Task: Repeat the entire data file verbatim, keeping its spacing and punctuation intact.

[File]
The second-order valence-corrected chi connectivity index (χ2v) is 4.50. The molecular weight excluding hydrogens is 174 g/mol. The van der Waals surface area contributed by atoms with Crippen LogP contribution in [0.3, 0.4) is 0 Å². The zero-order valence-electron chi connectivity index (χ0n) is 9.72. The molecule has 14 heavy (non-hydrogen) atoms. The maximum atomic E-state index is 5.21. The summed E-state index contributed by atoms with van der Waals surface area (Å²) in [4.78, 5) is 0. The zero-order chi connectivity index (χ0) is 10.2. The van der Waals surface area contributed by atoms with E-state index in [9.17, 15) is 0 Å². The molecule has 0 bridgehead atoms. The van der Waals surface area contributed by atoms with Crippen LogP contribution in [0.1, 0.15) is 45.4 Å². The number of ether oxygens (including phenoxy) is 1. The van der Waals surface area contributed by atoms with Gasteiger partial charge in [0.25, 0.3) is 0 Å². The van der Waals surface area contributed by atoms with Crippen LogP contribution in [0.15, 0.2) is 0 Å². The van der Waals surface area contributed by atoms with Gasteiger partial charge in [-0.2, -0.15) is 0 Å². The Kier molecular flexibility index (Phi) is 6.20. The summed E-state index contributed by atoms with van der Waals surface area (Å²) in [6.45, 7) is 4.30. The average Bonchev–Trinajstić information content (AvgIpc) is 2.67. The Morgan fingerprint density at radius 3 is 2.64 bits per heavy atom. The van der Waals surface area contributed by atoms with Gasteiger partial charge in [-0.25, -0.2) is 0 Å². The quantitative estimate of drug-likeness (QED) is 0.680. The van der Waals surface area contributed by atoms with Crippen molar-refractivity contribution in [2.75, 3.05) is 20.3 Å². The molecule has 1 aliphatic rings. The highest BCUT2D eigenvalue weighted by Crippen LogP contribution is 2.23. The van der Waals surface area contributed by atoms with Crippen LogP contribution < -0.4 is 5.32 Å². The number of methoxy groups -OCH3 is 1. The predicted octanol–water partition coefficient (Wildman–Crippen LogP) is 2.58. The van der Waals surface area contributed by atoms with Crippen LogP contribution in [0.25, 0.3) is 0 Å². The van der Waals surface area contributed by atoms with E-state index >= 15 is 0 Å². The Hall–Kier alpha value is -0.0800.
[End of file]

The second-order valence-corrected chi connectivity index (χ2v) is 4.50. The molecular weight excluding hydrogens is 174 g/mol. The van der Waals surface area contributed by atoms with Crippen LogP contribution in [0.3, 0.4) is 0 Å². The zero-order valence-electron chi connectivity index (χ0n) is 9.72. The molecule has 14 heavy (non-hydrogen) atoms. The maximum atomic E-state index is 5.21. The summed E-state index contributed by atoms with van der Waals surface area (Å²) in [4.78, 5) is 0. The zero-order chi connectivity index (χ0) is 10.2. The van der Waals surface area contributed by atoms with E-state index in [9.17, 15) is 0 Å². The molecule has 0 bridgehead atoms. The van der Waals surface area contributed by atoms with Crippen LogP contribution in [0.1, 0.15) is 45.4 Å². The number of ether oxygens (including phenoxy) is 1. The van der Waals surface area contributed by atoms with Gasteiger partial charge in [0.25, 0.3) is 0 Å². The van der Waals surface area contributed by atoms with Crippen LogP contribution in [0.15, 0.2) is 0 Å². The van der Waals surface area contributed by atoms with Gasteiger partial charge in [-0.2, -0.15) is 0 Å². The Kier molecular flexibility index (Phi) is 6.20. The summed E-state index contributed by atoms with van der Waals surface area (Å²) in [6.45, 7) is 4.30. The average Bonchev–Trinajstić information content (AvgIpc) is 2.67. The Morgan fingerprint density at radius 3 is 2.64 bits per heavy atom. The van der Waals surface area contributed by atoms with Gasteiger partial charge in [-0.25, -0.2) is 0 Å². The quantitative estimate of drug-likeness (QED) is 0.680. The van der Waals surface area contributed by atoms with Crippen molar-refractivity contribution in [2.75, 3.05) is 20.3 Å². The molecule has 1 aliphatic rings. The highest BCUT2D eigenvalue weighted by Crippen LogP contribution is 2.23. The van der Waals surface area contributed by atoms with Crippen LogP contribution < -0.4 is 5.32 Å². The number of methoxy groups -OCH3 is 1. The predicted octanol–water partition coefficient (Wildman–Crippen LogP) is 2.58. The van der Waals surface area contributed by atoms with Crippen LogP contribution in [0.25, 0.3) is 0 Å². The van der Waals surface area contributed by atoms with E-state index >= 15 is 0 Å². The Hall–Kier alpha value is -0.0800.